This is why another “guiding star” is needed: it is a faith-based perspective, in which the understanding takes its rightful place, aware that it needs to be enlightened by faith. Faith, as a theological virtue, connects us directly with God and also begins to reveal the invisible world to us.
Faith is the clearest light in this world, which can only be surpassed in eternity by the beatific vision of God. Although St. Paul says that now, as long as our earthly life lasts, “we see only reflections in a mirror, mere riddles” (1 Cor 13:12), faith is still a shining light that shines in the darkness.
Let us look at Abraham: “It was by faith that Abraham obeyed the call to set out for a country that was the inheritance given to him and his descendants, and that he set out without knowing where he was going.”
We see that here reason reaches its limits; unless it is a reason enlightened by faith, which knows that, if God asks for something, He also takes care to provide all that is necessary, because He is our loving Father, even if we cannot yet understand it.
Through faith, God can concretely realise His plans of salvation with us. Faith is, so to speak, the bridge that God chooses to make known to us the invisible world, His presence, His Being, His action… It is God Himself who awakens faith in us, and with every act of faith that we make, He can manifest His presence and His action even more concretely. In this way, it becomes natural for us to live and act in faith.
Abraham followed God’s call, because he believed and trusted in Him, even to the point of being ready to sacrifice his own son – an act that can make us shudder. And let us also remember St Agnes, whom we got to know better through the audio-novel of Harpa Dei. Even at the moment of being taken to the brothel, she clung to God in faith and He preserved her from disgrace.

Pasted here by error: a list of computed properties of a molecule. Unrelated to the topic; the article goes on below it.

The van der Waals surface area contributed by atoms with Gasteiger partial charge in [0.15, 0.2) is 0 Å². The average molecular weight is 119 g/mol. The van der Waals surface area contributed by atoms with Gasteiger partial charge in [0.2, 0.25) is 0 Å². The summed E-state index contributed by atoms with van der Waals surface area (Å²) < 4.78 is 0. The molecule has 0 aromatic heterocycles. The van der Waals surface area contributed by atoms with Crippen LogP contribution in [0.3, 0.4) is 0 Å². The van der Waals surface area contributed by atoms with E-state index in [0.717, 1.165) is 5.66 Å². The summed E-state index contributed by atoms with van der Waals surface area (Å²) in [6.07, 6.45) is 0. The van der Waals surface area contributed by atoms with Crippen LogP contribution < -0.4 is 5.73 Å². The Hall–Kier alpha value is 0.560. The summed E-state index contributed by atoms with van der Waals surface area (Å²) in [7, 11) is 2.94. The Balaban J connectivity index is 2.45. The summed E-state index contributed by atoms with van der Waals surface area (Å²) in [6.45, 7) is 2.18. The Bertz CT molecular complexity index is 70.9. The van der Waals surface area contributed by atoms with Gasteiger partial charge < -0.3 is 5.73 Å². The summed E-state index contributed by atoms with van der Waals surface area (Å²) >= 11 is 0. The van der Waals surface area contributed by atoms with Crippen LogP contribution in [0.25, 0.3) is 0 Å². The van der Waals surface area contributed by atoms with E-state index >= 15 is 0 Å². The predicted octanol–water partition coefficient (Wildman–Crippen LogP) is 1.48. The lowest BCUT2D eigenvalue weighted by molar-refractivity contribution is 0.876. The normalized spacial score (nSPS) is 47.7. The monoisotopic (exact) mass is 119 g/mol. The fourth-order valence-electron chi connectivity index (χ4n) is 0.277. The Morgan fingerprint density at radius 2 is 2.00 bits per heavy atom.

So we can be sure “of what we hope for” and convinced “of what we do not see”, because we trust in God and His goodness. It is not a matter of being unrealistic dreamers, nor of fulfilling our own illusions and desires, pretending that God will fulfil them for us; but it is a believing realism.
If we know that God is our loving Father, we can trust Him in everything. This is then a “holy realism”, which is also accessible to our reason. Thus, we learn to understand our life from God’s perspective and to perceive His guidance, which will become more and more natural to us as our faith grows, and will embrace both the visible and the invisible world.
This journey of faith demands that we ground our whole life in God; that He be our security, far beyond our passing, supposedly earthly securities. Faith lives from God, and this is most comforting. The securities that we ourselves, fearfully and sometimes tensely, build up for our lives, fade away. Instead, a great confidence arises, which can become as invincible as that of Abraham or our Saint Agnes. Precisely in these apocalyptic times we should ask for such a faith. In this way, we will stand firm in the certainty that the Lord brings all things to a successful conclusion, even if we ourselves are not yet able to see it.